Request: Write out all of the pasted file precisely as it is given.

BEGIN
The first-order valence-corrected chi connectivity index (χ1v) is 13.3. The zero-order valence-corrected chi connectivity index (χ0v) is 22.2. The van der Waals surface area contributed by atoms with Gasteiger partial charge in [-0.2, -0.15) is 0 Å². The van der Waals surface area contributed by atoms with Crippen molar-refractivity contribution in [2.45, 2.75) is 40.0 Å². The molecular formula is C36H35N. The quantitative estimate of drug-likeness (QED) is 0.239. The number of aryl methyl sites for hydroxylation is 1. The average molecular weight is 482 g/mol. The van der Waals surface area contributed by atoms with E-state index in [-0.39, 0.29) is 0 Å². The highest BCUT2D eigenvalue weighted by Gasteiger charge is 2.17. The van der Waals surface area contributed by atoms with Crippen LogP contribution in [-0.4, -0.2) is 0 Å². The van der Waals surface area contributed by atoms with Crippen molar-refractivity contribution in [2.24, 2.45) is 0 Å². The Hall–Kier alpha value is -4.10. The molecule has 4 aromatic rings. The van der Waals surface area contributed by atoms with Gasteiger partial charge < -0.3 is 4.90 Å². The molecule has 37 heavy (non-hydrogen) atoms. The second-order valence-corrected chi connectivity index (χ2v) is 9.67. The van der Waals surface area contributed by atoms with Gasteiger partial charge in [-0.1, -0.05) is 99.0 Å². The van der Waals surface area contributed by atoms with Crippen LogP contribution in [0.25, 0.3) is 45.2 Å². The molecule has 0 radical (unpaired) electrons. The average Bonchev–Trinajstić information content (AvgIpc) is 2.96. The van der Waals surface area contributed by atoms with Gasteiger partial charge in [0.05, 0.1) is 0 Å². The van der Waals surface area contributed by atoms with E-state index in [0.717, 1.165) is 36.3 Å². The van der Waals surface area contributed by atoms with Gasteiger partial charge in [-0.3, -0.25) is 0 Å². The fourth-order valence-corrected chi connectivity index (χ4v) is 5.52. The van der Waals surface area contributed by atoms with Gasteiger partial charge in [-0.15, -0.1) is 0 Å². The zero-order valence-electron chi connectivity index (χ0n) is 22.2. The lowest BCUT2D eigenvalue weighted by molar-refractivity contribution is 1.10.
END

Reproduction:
The first-order valence-corrected chi connectivity index (χ1v) is 13.3. The zero-order valence-corrected chi connectivity index (χ0v) is 22.2. The van der Waals surface area contributed by atoms with Gasteiger partial charge in [-0.2, -0.15) is 0 Å². The van der Waals surface area contributed by atoms with Crippen molar-refractivity contribution in [2.45, 2.75) is 40.0 Å². The molecular formula is C36H35N. The quantitative estimate of drug-likeness (QED) is 0.239. The number of aryl methyl sites for hydroxylation is 1. The average molecular weight is 482 g/mol. The van der Waals surface area contributed by atoms with E-state index in [-0.39, 0.29) is 0 Å². The highest BCUT2D eigenvalue weighted by Gasteiger charge is 2.17. The van der Waals surface area contributed by atoms with Crippen LogP contribution in [-0.4, -0.2) is 0 Å². The van der Waals surface area contributed by atoms with Crippen molar-refractivity contribution in [2.24, 2.45) is 0 Å². The Hall–Kier alpha value is -4.10. The molecule has 4 aromatic rings. The van der Waals surface area contributed by atoms with Gasteiger partial charge < -0.3 is 4.90 Å². The molecule has 37 heavy (non-hydrogen) atoms. The second-order valence-corrected chi connectivity index (χ2v) is 9.67. The van der Waals surface area contributed by atoms with Gasteiger partial charge in [-0.1, -0.05) is 99.0 Å². The van der Waals surface area contributed by atoms with Crippen LogP contribution in [0.25, 0.3) is 45.2 Å². The molecule has 0 radical (unpaired) electrons. The average Bonchev–Trinajstić information content (AvgIpc) is 2.96. The van der Waals surface area contributed by atoms with Gasteiger partial charge in [0.05, 0.1) is 0 Å². The van der Waals surface area contributed by atoms with E-state index in [0.717, 1.165) is 36.3 Å². The van der Waals surface area contributed by atoms with Gasteiger partial charge in [-0.3, -0.25) is 0 Å². The fourth-order valence-corrected chi connectivity index (χ4v) is 5.52. The van der Waals surface area contributed by atoms with Gasteiger partial charge in [-0.15, -0.1) is 0 Å². The zero-order valence-electron chi connectivity index (χ0n) is 22.2. The lowest BCUT2D eigenvalue weighted by molar-refractivity contribution is 1.10.